Terra’s ecosystem had roughly 15% of the DeFi market share before its collapse last month. According to DeFiLlama data, this makes it the second-largest hub for all decentralized finance. But after a $40 billion network goes bankrupt, where do the investors flee? When Terra was still alive and active on May 6, Ethereum had 55% of all DeFi activity, BNB Chain had 6%, Avalanche had 4%, Solana had 3%, Fantom had 2%, and Tron had 2%.
Those data now appear to be substantially different. Ethereum, which now has a market share of 61 percent, BNB, which now has a market share of 7.6 percent, and Tron, which now has a market share of roughly 6 percent, were the greatest winners. Harmony, a lesser-known company, currently has 5.2 percent of the market.
Surprisingly, Fantom and Avalanche actually lost some market share during this time, while Solana remained stable at 3%. Projects like Arrakis Finance (a liquidity management protocol), Iron Bank (a protocol-to-protocol lending platform), and Euler (another lending platform) on Ethereum have been instrumental in absorbing new money into DeFi.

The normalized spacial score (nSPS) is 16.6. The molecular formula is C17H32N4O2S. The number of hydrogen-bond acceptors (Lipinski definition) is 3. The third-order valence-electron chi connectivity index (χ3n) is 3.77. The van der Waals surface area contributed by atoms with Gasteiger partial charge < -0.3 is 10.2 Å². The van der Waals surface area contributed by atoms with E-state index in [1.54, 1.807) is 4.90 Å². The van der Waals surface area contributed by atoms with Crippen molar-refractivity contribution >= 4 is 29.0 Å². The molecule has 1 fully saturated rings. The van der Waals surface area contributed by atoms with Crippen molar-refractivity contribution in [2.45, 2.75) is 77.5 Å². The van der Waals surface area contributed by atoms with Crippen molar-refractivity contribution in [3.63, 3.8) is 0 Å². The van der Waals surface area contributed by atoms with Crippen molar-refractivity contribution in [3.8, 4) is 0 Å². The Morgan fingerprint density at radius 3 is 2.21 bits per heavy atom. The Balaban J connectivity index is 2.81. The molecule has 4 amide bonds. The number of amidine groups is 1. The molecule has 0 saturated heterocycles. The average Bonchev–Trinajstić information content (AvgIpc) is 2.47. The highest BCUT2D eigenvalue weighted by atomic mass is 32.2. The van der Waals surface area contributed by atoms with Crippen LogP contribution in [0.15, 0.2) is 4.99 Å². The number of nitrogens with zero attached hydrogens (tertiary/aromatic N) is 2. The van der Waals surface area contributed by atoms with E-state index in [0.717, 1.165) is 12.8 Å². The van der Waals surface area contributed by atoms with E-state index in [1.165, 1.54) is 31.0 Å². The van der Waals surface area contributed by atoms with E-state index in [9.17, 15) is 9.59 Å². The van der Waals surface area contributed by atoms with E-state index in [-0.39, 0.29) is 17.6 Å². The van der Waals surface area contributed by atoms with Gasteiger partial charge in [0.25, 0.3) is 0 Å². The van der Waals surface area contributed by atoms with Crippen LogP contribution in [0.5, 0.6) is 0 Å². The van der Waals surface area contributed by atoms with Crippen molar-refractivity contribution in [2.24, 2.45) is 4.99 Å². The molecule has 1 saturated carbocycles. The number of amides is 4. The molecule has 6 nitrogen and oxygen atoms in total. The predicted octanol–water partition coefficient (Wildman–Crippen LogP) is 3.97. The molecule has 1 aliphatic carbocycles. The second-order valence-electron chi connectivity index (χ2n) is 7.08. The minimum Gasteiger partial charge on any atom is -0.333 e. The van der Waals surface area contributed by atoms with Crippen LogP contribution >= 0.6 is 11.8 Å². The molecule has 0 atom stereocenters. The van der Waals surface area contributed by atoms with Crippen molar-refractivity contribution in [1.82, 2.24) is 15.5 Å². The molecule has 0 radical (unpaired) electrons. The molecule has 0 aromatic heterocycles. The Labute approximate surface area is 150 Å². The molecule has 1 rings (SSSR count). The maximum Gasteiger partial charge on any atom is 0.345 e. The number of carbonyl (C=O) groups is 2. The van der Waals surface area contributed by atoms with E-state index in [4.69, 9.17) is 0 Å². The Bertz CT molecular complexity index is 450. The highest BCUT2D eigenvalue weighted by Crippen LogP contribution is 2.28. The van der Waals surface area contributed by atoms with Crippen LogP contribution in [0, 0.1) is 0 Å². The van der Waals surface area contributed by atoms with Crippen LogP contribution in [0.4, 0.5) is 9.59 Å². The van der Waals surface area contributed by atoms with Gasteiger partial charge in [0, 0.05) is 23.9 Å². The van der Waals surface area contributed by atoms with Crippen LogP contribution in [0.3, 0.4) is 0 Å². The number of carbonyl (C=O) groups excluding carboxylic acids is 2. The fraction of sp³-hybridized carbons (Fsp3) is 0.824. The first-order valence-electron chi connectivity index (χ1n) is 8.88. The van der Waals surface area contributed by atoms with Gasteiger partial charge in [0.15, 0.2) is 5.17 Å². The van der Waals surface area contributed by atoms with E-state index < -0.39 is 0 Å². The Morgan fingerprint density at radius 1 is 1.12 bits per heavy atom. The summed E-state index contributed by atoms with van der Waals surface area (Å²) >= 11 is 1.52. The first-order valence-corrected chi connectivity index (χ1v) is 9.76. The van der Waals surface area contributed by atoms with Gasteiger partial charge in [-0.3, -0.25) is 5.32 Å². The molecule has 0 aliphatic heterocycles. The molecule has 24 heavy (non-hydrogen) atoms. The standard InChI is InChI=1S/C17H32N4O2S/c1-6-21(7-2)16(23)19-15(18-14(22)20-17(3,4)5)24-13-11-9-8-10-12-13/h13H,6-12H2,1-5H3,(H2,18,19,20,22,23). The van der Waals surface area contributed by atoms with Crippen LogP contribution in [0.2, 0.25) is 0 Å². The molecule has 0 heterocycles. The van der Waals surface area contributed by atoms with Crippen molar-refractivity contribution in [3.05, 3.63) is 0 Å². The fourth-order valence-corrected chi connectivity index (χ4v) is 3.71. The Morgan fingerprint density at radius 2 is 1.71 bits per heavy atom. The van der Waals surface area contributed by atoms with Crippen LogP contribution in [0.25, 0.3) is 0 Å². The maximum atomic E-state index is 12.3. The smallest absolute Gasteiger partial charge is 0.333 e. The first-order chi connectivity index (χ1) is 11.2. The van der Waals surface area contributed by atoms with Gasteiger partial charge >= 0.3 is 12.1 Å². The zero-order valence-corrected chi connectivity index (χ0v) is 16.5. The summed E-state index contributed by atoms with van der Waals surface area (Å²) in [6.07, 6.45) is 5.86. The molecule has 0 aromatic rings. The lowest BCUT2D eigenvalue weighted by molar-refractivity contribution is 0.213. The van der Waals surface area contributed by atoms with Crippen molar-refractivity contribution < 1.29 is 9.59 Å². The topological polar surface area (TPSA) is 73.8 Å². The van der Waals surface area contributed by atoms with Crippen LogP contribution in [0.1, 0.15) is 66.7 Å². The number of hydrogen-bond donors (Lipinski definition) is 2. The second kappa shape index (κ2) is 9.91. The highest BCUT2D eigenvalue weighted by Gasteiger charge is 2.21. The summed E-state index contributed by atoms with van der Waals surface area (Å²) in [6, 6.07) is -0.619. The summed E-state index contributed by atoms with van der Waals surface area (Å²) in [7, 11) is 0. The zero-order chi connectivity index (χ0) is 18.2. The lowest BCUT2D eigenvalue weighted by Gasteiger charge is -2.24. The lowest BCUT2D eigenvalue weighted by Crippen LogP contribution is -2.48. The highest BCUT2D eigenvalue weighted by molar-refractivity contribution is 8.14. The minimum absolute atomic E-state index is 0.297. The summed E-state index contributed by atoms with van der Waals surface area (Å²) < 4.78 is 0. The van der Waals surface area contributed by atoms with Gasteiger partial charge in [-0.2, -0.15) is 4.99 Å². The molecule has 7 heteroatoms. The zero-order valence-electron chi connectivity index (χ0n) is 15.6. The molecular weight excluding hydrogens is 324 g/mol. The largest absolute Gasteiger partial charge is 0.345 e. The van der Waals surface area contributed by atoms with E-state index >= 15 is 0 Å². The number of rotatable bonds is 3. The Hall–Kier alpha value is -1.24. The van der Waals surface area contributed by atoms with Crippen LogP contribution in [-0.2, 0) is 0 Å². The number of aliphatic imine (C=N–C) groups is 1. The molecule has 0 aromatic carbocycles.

Projects like pNetwork (a validator network), Wombat Exchange (a Curve-like decentralized exchange), and TokensFarm (a yield aggregator) have all done well on BNB Chain in the last month.
TRON Emerges a Winner
Despite the fact that Tron has nearly doubled its market share since Terra’s demise, it has done so with essentially the same product as Terra’s UST: USDD.
USDD is a new algorithmic stablecoin that works in a similar way to Terra’s UST’s mint-and-burn process. The Tron DAO is currently purchasing Bitcoin, Tron, and USDT as collateral. As a result, it’s a strange mash-up of numerous methods.
Despite the fact that stablecoins are DeFi’s bread and butter, consumers appear to be flocking to USDD for its high returns rather than its virtues as a decentralized currency. Tron, for example, promises some very extravagant double-digit payouts on a few different platforms on USDD’s site.